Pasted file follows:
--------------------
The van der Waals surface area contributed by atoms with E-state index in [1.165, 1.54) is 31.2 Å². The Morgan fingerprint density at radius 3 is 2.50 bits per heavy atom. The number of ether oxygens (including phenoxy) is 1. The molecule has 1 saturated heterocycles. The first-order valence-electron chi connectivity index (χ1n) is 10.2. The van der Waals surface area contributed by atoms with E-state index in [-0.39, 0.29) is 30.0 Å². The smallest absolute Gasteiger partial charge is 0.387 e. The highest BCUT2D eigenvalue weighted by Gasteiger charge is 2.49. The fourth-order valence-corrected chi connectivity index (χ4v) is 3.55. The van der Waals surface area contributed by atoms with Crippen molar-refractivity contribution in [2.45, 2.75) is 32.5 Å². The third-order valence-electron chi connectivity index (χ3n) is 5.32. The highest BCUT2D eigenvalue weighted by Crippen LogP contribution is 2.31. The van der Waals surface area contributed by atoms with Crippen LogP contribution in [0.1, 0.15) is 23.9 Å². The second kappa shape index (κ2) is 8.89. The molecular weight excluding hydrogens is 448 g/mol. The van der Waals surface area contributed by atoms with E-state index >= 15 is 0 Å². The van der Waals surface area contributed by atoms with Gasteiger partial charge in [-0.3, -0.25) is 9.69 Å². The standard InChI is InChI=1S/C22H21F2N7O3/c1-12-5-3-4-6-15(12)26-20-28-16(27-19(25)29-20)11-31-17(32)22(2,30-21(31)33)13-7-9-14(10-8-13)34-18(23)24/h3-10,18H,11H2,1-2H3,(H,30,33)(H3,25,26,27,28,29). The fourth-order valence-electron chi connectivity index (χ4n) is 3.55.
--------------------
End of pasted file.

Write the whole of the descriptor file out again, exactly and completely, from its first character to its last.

The van der Waals surface area contributed by atoms with E-state index in [1.165, 1.54) is 31.2 Å². The Morgan fingerprint density at radius 3 is 2.50 bits per heavy atom. The number of ether oxygens (including phenoxy) is 1. The molecule has 1 saturated heterocycles. The first-order valence-electron chi connectivity index (χ1n) is 10.2. The van der Waals surface area contributed by atoms with E-state index in [-0.39, 0.29) is 30.0 Å². The smallest absolute Gasteiger partial charge is 0.387 e. The highest BCUT2D eigenvalue weighted by Gasteiger charge is 2.49. The fourth-order valence-corrected chi connectivity index (χ4v) is 3.55. The van der Waals surface area contributed by atoms with Crippen molar-refractivity contribution in [2.45, 2.75) is 32.5 Å². The third-order valence-electron chi connectivity index (χ3n) is 5.32. The highest BCUT2D eigenvalue weighted by Crippen LogP contribution is 2.31. The van der Waals surface area contributed by atoms with Crippen LogP contribution in [0.1, 0.15) is 23.9 Å². The second kappa shape index (κ2) is 8.89. The molecular weight excluding hydrogens is 448 g/mol. The van der Waals surface area contributed by atoms with E-state index >= 15 is 0 Å². The van der Waals surface area contributed by atoms with Gasteiger partial charge in [-0.3, -0.25) is 9.69 Å². The standard InChI is InChI=1S/C22H21F2N7O3/c1-12-5-3-4-6-15(12)26-20-28-16(27-19(25)29-20)11-31-17(32)22(2,30-21(31)33)13-7-9-14(10-8-13)34-18(23)24/h3-10,18H,11H2,1-2H3,(H,30,33)(H3,25,26,27,28,29). The fourth-order valence-electron chi connectivity index (χ4n) is 3.55.